#97: Robert Prosinečki

“It was obvious we had a classy player on our hands, and I initiated the contract proceedings right away…” – Dragan Džajić

He was part of Croatia’s “golden generation” of players during the 1990’s and somewhat a journeyman across Europe, his technical ability and masterful manipulation of the ball earning him an accredited reputation for being a talented player. Although he is not continentally-acclaimed, Robert Prosinečki was arguably one of the most talented and brightest stars Europe.

Robert Prosinečki, brought up in a Yugoslavian-orientated family where his mother was Serbian and his father Croatian, was born in the city of Villingen-Schwenningen in the former West Germany, on 12 January 1969. His father Đuro hailed from the village of Gornji Čemehovec near Kraljevec na Sutli and his mother, Emilija, from the village of Ježevica near Čačak. Robert would not move back to the country in which he would represent until the age of ten with his family in 1979 and leave the club that he had joined a few years before, Stuttgarter Kickers. It would be upon returning to his father’s country that he would then join national giants GNK Dinamo Zagreb. Dinamo Zagreb are one of the most prestigious clubs in Croatia and laden with a rich history of silverware and tournaments, much like Stuttgarter Kickers in Germany, who have also won multiple titles throughout their history since forming in 1899.

After spending several years in the youth ranks at Dinamo Zagreb, at the age of 18, Prosinečki would earn a chance in the first team during the 1986-87 season under the veteran Miroslav Blažević – a man highly respected in Croatia and often depicted as “the coach of all coaches”, given his extraneous CV and numerous amount of jobs that seem to link him back to the same club, Dinamo Zagreb. The club would finish sixth in the league that season ahead of several other Yugoslavian clubs and ahead of fierce rivals Hajduk Split. Prosinečki only played a few times including a debut goal but didn’t really play an integral part.

His father however was keen. Reported scuffles with club officials and questioning the management of the club, Robert’s father, Đuro, campaigned for his son to be signed onto a professional contract, being eligible since he was eighteen years of age at the time. The club and, more important Blažević, refused, leaving the possibility of Robert being released on a free transfer. Clearly his father was adamant on that being the last thing to happen and so therefore moved his son elsewhere, the city of Belgrade, in search of a new club willing to take him on. Blažević infamously claimed that he would eat his coaching diploma if Prosinečki would ever become a professional footballer. It’s funny because in the summer of 1987, the same summer in which Robert was released from his youth contract at Zagreb on poor terms, Red Star Belgrade came calling and gave him and his father the answer that they were looking for. Prosinečki signed for the club and became a professional footballer, amid the claims made by his former manager that he would seemingly ‘eat’ his coaching diploma had he become one, leaving him little option but to eat his own words with it.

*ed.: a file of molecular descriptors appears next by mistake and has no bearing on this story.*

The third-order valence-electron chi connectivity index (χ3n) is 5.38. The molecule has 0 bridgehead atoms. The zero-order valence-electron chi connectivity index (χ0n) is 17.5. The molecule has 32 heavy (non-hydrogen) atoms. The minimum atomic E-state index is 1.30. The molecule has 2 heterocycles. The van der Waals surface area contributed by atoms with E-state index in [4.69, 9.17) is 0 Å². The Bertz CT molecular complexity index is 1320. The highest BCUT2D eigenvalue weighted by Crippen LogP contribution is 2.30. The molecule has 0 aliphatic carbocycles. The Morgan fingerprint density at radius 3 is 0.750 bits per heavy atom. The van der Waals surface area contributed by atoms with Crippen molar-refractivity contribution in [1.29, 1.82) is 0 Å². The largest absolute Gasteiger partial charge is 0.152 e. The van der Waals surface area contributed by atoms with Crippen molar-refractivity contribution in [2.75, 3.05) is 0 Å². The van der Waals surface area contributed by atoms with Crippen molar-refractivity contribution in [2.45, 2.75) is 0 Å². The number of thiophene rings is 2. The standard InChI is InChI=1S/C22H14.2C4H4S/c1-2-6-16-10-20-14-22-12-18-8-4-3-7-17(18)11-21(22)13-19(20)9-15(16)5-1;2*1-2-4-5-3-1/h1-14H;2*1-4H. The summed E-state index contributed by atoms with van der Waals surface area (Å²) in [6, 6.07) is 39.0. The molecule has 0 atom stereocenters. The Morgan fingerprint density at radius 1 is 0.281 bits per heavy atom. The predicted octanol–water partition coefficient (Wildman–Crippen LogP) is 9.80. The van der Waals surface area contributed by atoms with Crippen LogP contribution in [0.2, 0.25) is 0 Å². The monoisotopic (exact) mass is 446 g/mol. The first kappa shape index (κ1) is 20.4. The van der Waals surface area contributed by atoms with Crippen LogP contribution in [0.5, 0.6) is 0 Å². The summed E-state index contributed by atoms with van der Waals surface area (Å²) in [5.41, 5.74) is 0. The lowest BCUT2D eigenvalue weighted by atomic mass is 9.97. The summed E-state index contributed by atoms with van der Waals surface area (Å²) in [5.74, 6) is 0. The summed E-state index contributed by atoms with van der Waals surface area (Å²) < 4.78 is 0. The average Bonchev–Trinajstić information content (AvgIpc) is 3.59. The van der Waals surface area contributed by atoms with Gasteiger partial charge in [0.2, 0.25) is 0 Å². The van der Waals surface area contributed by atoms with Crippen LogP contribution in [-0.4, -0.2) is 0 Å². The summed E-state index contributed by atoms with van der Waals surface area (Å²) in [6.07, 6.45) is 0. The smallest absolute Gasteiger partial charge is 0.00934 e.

Dragan Džajić, the-then club director at Red Star Belgrade remembers Prosinečki’s transfer to the club very well. So well in fact he reminisces about the first time he met his uncle as they searched for a new club to join. Being so impressed by the youngster’s talent and evident abilities, the contract was sorted out with Robert’s father “in five minutes”.

“On one of our visits to Zagreb we stayed at Hotel Esplanade where I got approached by a man who introduced himself as Robert Prosinečki’s uncle. He told me his nephew wasn’t happy at Dinamo and asked me if we could arrange a tryout. I told them to come to Belgrade in a couple of days and they did. At the tryout I saw this kid do wonders with the ball and I immediately asked our head coach Velibor Vasović to schedule an afternoon practice session at the main stadium so that I could see the kid one more time. It was obvious we had a classy player on our hands, and I initiated the contract proceedings right away. Our lawyer informed us that we wouldn’t have to pay a transfer fee to Dinamo so Robert’s father Đuro and I agreed everything in five minutes.”

Even upon arrival Prosinečki proved that Blažević’s words earlier that year were nonsense. He emerged into a starting role for the club and became notably one of the country’s best young talents and formed a prime partnership in midfield alongside Dragan Stojković, Žarko Đurović and Goran Milojević, going on to win the league and improve on the last couple of seasons that saw them finish third, second and fourth respectively, and not having won the league since 1984 under Gojko Zec. In that year he was also part of the Yugoslavian youth squad that would win the FIFA Youth World Championship (renamed to the FIFA U20 World Cup) in Chile, defeating the country of his birth, West Germany in the final 5-4 on penalties after two late goals in the 85th and 87th minutes respectively sent the match into extra time and then penalties before Zvonimir Boban netted the decisive penalty. It would be the Yugoslavia under-20 team’s first (and last) championship as they went on a string of failures to qualify for the championship up until 1993, where Yugoslavia slowly started to cease existence.